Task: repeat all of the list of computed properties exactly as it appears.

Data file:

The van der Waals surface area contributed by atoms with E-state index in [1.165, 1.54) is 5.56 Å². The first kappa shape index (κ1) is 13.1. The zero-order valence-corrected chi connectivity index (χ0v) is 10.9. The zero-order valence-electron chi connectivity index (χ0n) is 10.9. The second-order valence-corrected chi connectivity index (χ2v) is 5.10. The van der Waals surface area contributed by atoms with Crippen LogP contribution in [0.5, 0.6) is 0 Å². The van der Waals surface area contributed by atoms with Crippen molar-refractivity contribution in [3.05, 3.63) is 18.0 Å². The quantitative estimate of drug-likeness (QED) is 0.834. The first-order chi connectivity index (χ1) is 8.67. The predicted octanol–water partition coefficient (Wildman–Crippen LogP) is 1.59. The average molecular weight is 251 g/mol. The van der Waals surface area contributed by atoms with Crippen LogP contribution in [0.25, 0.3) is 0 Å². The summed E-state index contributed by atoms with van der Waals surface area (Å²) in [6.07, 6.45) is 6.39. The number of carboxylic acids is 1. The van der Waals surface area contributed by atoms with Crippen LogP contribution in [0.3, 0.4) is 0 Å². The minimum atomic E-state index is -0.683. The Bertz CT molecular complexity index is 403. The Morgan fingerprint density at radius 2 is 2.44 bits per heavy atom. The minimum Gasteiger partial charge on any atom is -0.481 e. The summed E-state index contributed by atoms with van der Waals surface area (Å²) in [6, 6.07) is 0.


The van der Waals surface area contributed by atoms with E-state index in [1.165, 1.54) is 5.56 Å². The first kappa shape index (κ1) is 13.1. The zero-order valence-corrected chi connectivity index (χ0v) is 10.9. The zero-order valence-electron chi connectivity index (χ0n) is 10.9. The second-order valence-corrected chi connectivity index (χ2v) is 5.10. The van der Waals surface area contributed by atoms with Crippen LogP contribution in [0.5, 0.6) is 0 Å². The van der Waals surface area contributed by atoms with Crippen molar-refractivity contribution in [3.05, 3.63) is 18.0 Å². The quantitative estimate of drug-likeness (QED) is 0.834. The first-order chi connectivity index (χ1) is 8.67. The predicted octanol–water partition coefficient (Wildman–Crippen LogP) is 1.59. The average molecular weight is 251 g/mol. The van der Waals surface area contributed by atoms with Crippen LogP contribution in [0.25, 0.3) is 0 Å². The summed E-state index contributed by atoms with van der Waals surface area (Å²) in [6.07, 6.45) is 6.39. The number of carboxylic acids is 1. The van der Waals surface area contributed by atoms with Crippen LogP contribution in [0.3, 0.4) is 0 Å². The minimum atomic E-state index is -0.683. The Bertz CT molecular complexity index is 403. The Morgan fingerprint density at radius 2 is 2.44 bits per heavy atom. The minimum Gasteiger partial charge on any atom is -0.481 e. The summed E-state index contributed by atoms with van der Waals surface area (Å²) in [6, 6.07) is 0.